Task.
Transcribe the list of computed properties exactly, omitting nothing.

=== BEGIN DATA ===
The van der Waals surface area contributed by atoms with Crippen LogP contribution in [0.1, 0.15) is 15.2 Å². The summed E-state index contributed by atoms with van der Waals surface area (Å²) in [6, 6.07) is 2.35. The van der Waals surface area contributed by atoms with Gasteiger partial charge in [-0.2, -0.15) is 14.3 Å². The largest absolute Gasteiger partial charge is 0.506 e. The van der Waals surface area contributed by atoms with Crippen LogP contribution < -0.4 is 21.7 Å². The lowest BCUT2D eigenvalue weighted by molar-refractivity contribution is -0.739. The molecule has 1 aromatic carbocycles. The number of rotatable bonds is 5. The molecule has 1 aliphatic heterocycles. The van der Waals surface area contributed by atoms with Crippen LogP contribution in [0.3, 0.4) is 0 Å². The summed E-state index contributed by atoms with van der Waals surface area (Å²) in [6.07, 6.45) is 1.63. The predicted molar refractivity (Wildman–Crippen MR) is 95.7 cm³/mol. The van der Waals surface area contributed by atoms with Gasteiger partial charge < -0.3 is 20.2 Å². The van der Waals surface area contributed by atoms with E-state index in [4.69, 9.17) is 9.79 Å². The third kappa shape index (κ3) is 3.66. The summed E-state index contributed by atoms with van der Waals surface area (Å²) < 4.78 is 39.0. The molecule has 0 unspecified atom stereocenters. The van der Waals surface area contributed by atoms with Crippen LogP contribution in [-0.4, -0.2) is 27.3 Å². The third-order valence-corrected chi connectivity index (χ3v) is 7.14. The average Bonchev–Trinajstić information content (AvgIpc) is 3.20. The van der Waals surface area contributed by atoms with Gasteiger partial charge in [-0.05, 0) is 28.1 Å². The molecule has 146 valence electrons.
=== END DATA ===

The van der Waals surface area contributed by atoms with Crippen LogP contribution in [0.1, 0.15) is 15.2 Å². The summed E-state index contributed by atoms with van der Waals surface area (Å²) in [6, 6.07) is 2.35. The van der Waals surface area contributed by atoms with Gasteiger partial charge in [-0.2, -0.15) is 14.3 Å². The largest absolute Gasteiger partial charge is 0.506 e. The van der Waals surface area contributed by atoms with Crippen LogP contribution < -0.4 is 21.7 Å². The lowest BCUT2D eigenvalue weighted by molar-refractivity contribution is -0.739. The molecule has 1 aromatic carbocycles. The number of rotatable bonds is 5. The molecule has 1 aliphatic heterocycles. The van der Waals surface area contributed by atoms with Crippen LogP contribution in [0.3, 0.4) is 0 Å². The summed E-state index contributed by atoms with van der Waals surface area (Å²) in [6.07, 6.45) is 1.63. The predicted molar refractivity (Wildman–Crippen MR) is 95.7 cm³/mol. The van der Waals surface area contributed by atoms with Gasteiger partial charge < -0.3 is 20.2 Å². The van der Waals surface area contributed by atoms with E-state index in [4.69, 9.17) is 9.79 Å². The third kappa shape index (κ3) is 3.66. The summed E-state index contributed by atoms with van der Waals surface area (Å²) < 4.78 is 39.0. The molecule has 0 unspecified atom stereocenters. The van der Waals surface area contributed by atoms with Crippen LogP contribution in [-0.4, -0.2) is 27.3 Å². The third-order valence-corrected chi connectivity index (χ3v) is 7.14. The average Bonchev–Trinajstić information content (AvgIpc) is 3.20. The van der Waals surface area contributed by atoms with Gasteiger partial charge in [-0.05, 0) is 28.1 Å². The molecule has 146 valence electrons.